10 Books Set in the English Countryside

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Give me a story set in an English village, inundated with curious characters and gentle descriptions of nature and musings about life- and you have me sold. Here in no particular order are some of my most favorite books set in rural idylls. I go to them, for comfort…

1) One Fine Day by Mollie Panter-Downes

This is the story of a day in the life of a woman, set in the small coastal English village of Wealding. In the aftermath of the Second World War the English middle class are struggling to come to terms with their new life, less dependent on domestic help and trying to let go of the grandeur of the old days. This is a quiet contemplative novel which captures the beauty of the location. Despite not having much plot the story conveys a sense of longing and melancholy hard to capture in words.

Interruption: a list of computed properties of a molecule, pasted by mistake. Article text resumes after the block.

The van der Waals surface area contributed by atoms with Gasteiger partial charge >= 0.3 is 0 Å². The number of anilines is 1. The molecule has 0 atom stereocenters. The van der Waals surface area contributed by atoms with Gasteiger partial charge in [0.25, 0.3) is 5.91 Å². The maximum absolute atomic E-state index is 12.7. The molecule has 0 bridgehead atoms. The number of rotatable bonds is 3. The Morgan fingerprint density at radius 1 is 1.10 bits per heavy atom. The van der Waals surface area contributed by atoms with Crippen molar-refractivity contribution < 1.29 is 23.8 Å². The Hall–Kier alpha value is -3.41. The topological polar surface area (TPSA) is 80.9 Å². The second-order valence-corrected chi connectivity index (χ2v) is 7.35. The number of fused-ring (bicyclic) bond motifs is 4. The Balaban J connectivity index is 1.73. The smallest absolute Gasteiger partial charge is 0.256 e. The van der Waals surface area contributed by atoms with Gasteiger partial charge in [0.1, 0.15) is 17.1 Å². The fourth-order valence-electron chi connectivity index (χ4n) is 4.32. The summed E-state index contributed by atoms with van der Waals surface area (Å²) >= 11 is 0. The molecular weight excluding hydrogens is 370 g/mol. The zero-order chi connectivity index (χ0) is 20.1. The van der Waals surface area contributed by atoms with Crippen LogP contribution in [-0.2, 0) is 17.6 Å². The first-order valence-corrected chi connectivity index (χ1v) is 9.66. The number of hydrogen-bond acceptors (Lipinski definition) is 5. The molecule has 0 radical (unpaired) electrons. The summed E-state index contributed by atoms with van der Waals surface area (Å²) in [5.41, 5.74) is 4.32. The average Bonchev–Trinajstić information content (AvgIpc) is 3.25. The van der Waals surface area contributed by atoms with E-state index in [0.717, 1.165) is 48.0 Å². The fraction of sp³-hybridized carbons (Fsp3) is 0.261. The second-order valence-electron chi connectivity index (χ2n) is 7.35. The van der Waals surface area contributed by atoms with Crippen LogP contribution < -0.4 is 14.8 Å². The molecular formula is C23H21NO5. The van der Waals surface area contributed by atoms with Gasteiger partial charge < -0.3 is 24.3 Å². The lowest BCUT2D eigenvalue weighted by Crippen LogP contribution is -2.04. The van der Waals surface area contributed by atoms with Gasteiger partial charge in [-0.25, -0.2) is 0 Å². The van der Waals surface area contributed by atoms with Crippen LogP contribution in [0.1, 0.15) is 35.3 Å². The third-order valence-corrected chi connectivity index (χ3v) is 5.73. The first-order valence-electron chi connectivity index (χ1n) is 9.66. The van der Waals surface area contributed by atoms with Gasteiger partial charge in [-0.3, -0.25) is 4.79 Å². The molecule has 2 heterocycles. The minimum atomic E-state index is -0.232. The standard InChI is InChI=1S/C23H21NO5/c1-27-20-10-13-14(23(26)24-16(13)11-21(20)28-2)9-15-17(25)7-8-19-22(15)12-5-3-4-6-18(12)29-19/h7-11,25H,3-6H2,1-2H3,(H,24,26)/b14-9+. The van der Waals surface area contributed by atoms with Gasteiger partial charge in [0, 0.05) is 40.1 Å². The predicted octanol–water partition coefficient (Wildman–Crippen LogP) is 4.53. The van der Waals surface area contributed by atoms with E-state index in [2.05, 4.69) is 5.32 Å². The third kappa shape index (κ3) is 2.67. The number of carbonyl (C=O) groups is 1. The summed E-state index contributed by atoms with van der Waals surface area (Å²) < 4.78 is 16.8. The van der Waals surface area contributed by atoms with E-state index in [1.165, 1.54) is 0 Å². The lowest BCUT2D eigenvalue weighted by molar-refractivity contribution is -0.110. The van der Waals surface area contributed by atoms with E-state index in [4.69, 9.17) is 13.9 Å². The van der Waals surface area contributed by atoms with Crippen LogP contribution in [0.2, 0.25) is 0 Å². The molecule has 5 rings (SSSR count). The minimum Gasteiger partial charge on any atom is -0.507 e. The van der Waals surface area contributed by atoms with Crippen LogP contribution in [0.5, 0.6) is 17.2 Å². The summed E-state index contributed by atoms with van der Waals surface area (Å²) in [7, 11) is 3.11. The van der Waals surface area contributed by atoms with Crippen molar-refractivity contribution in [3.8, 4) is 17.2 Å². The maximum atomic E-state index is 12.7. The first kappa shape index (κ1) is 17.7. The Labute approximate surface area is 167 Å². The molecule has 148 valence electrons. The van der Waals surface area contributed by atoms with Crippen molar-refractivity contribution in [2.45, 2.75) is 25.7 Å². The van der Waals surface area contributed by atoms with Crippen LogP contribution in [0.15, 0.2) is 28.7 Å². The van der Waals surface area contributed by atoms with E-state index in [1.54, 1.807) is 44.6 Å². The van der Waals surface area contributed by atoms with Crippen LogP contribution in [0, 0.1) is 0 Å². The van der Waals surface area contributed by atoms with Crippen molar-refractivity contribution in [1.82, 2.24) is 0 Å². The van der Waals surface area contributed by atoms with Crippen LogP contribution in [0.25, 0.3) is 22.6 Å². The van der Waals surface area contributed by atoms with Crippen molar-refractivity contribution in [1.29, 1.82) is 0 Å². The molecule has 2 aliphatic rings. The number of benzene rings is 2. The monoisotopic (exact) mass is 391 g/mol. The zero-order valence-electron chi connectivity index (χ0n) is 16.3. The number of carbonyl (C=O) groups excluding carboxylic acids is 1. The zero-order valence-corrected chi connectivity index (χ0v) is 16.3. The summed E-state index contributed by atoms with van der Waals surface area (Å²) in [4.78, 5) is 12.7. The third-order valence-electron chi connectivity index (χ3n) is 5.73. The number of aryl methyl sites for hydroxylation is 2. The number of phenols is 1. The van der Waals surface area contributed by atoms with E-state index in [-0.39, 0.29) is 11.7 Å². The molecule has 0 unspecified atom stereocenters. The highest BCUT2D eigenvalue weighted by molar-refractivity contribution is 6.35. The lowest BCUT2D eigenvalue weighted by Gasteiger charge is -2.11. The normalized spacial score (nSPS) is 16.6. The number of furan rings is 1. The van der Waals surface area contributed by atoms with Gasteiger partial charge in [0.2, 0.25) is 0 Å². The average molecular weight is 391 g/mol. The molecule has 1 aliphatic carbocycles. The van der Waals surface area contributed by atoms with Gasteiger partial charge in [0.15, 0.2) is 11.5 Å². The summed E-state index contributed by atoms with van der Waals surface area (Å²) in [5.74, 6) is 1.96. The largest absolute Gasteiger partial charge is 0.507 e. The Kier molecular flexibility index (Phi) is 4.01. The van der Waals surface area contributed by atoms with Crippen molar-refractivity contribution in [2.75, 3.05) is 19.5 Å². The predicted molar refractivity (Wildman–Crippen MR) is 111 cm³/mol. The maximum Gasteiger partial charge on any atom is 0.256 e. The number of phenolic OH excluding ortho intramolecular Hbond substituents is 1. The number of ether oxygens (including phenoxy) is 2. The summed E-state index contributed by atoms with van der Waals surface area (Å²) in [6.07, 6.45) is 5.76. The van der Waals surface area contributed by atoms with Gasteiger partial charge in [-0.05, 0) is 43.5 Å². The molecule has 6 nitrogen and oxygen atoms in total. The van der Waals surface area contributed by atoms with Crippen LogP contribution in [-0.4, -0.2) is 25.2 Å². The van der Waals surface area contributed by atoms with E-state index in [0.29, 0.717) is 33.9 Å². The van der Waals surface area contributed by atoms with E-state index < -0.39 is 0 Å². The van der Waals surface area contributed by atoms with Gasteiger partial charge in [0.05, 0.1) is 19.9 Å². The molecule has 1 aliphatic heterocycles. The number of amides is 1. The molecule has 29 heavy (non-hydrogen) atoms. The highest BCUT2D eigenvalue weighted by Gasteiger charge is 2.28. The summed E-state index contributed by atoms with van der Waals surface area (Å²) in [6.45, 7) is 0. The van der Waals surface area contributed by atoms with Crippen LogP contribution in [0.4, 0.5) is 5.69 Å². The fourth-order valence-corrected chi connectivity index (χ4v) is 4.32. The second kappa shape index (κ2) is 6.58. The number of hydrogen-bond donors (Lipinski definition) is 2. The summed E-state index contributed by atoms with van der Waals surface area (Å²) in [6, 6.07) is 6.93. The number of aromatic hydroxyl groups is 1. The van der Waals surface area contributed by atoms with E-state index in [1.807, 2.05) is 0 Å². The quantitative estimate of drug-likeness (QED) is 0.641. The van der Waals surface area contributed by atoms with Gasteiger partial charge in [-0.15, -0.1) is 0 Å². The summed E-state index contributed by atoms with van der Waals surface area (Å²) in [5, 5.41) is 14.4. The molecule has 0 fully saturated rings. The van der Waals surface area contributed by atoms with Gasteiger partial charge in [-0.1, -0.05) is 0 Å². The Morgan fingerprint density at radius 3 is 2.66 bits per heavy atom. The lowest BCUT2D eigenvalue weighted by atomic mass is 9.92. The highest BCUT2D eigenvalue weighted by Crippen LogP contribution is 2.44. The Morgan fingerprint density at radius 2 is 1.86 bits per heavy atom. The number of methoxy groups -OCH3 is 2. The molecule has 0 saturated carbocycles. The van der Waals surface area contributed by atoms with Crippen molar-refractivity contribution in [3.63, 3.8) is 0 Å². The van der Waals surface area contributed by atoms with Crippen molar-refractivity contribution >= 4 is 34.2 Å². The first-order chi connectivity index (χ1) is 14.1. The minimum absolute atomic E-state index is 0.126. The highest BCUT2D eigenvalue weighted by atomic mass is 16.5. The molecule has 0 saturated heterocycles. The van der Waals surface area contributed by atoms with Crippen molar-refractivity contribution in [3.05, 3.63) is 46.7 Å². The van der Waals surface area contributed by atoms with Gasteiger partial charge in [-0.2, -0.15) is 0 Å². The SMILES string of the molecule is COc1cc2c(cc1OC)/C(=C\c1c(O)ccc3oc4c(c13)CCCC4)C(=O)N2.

2) Fairacre Festival by Miss Read

Dora Jessie Saint who wrote under the pen name of Miss Read captured the bucolic beauty of Cotswold villages and penned wonderfully human, simple stories that conveyed a sense of calm and goodwill. Tinged with a wry wit and the most wonderful characters, Miss Read’s ‘Fairacre‘ and ‘Thrush Green’ series are the height of comfort reading.

 

3) Barchester Towers by Anthony Trollope